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TitleEvolution of the surface plasmon resonance of Au:TiO2 nanocomposite thin films with annealing temperature
Author(s)Borges, Joel Nuno Pinto
Buljan, M.
Sancho-Parramon, J.
Bogdanovic-Radovic, I.
Siketic, Z.
Scherer, T.
Kubel, C.
Bernstorff, S.
Cavaleiro, A.
Vaz, F.
Rolo, Anabela G.
KeywordsMagnetron sputtering
Thin films
Au nanoparticles
TiO2 matrix
Localized surface plasmon resonance (LSPR)
Dielectric function
Localized surface plasmon resonance
TiO matrix 2
Issue date28-Dec-2014
PublisherSpringer Science+Business Media
JournalJournal of Nanoparticle Research
CitationJ Nanopart Res (2014) 16:2790
Abstract(s)This paper reports on the changes in the structural and morphological features occurring in a particular type of nanocomposite thin-film system, composed of Au nanoparticles (NPs) dispersed in a host TiO2 dielectric matrix. The structural and morphological changes, promoted by in-vacuum annealing experiments of the as-deposited thin films at different temperatures (ranging from 200 to 800 C), resulted in a well-known localized surface plasmon resonance (LSPR) phenomenon, which gave rise to a set of different optical responses that can be tailored for a wide number of applications, including those for optical-based sensors. The results show that the annealing experiments enabled a gradual increase of the mean grain size of the Au NPs (from 2 to 23 nm), and changes in their distributions and separations within the dielectric matrix. For higher annealing temperatures of the as-deposited films, a broad size distribution of Au NPs was found (sizes up to 100 nm). The structural conditions necessary to produce LSPR activity were found to occur for annealing experiments above 300 C, which corresponded to the crystallization of the gold NPs, with an average size strongly dependent on the annealing temperature itself. The main factor for the promotion of LSPR was the growth of gold NPs and their redistribution throughout the host matrix. On the other hand, the host matrix started to crystallize at an annealing temperature of about 500 C, which is an important parameter to explain the shift of the LSPR peak position to longer wavelengths, i.e. a red-shift.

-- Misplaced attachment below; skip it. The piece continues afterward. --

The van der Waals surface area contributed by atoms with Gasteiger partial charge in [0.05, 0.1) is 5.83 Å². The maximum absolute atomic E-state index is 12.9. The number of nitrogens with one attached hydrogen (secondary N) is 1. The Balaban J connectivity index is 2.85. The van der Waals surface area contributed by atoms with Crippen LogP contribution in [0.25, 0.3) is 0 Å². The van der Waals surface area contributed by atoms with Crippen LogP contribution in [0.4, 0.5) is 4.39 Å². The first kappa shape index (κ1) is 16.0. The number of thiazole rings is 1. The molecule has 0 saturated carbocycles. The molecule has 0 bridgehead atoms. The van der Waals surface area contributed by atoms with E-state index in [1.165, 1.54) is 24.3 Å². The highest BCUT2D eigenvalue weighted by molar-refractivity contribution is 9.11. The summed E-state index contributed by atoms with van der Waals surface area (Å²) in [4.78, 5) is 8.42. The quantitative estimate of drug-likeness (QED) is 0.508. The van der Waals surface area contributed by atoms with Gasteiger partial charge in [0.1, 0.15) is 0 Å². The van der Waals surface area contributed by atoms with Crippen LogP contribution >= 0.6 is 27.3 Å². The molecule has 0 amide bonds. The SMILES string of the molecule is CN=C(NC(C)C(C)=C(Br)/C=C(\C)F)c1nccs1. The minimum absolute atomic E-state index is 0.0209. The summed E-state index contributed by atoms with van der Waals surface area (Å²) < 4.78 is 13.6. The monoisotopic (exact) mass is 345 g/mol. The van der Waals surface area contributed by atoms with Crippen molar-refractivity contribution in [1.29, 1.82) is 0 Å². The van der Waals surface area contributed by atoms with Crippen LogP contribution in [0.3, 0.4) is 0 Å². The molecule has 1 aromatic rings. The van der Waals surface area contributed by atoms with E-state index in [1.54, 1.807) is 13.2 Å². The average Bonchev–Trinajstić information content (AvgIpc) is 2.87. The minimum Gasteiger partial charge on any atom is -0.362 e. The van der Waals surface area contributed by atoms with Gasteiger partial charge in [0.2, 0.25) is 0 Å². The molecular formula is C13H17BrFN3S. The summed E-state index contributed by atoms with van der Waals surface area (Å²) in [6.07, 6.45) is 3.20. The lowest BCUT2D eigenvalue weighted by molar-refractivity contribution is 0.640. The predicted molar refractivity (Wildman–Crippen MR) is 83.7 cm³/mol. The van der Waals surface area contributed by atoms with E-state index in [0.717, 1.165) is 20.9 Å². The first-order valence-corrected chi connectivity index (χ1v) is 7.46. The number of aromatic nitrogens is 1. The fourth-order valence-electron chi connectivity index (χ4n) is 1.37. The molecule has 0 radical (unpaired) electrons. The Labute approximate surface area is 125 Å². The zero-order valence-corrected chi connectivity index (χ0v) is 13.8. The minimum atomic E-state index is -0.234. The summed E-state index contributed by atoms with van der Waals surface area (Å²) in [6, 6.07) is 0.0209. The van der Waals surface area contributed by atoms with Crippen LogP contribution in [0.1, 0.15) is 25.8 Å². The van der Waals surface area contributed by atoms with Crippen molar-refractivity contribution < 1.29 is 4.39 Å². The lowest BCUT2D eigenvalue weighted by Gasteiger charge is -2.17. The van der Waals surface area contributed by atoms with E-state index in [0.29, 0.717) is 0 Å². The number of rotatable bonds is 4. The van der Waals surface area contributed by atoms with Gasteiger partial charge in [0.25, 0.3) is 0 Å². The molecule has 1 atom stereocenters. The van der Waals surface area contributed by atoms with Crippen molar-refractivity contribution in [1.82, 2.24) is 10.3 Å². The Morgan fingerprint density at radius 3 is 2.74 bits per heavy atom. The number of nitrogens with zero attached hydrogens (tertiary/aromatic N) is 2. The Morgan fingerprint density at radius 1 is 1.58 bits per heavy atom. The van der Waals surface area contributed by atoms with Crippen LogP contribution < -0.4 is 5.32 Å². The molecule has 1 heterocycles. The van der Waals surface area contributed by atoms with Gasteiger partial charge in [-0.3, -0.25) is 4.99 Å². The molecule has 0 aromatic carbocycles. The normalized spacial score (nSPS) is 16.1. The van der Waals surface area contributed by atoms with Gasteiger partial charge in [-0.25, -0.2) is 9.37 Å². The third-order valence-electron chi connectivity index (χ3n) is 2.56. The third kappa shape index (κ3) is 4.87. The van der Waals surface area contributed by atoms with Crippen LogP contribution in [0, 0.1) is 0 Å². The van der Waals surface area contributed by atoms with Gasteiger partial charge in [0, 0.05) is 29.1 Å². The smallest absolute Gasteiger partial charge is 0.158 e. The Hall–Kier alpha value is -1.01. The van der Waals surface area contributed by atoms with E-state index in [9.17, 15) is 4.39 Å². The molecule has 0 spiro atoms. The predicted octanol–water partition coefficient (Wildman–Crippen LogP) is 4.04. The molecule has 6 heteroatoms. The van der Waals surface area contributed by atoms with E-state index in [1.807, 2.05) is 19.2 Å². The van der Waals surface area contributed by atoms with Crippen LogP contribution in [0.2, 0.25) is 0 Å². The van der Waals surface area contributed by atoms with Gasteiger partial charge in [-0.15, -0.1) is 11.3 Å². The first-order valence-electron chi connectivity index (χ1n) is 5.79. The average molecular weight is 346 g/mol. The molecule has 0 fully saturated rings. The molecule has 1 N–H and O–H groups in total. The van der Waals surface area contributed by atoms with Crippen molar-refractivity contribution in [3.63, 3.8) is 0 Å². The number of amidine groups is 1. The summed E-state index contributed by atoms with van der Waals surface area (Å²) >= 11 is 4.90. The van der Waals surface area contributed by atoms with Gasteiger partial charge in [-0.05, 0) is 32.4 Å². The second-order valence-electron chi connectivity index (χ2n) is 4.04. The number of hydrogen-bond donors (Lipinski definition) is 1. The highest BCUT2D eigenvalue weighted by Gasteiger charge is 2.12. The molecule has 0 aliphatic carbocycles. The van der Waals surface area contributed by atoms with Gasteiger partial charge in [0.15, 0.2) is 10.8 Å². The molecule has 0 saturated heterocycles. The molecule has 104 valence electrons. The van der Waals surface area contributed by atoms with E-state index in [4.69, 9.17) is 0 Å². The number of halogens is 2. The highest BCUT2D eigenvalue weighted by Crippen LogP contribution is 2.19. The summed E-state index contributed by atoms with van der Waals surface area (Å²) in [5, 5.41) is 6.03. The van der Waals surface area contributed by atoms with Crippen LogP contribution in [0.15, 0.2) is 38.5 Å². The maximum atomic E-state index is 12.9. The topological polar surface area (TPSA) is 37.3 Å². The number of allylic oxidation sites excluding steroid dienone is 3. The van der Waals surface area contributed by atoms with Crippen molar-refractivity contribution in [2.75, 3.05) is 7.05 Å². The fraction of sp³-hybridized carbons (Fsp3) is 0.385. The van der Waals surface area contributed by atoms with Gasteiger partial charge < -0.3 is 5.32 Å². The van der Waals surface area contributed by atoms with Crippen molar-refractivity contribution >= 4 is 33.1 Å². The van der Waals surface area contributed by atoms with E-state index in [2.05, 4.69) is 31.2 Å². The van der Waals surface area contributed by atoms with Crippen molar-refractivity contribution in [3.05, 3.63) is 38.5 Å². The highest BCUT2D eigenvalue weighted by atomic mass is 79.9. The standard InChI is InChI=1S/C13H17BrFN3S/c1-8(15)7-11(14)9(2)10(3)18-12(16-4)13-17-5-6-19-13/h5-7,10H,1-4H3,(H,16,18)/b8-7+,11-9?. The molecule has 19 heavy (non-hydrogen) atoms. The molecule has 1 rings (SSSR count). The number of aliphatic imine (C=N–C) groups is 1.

Publisher versionSpringer
AccessRestricted access (UMinho)
Appears in Collections:CDF - CEP - Artigos/Papers (with refereeing)

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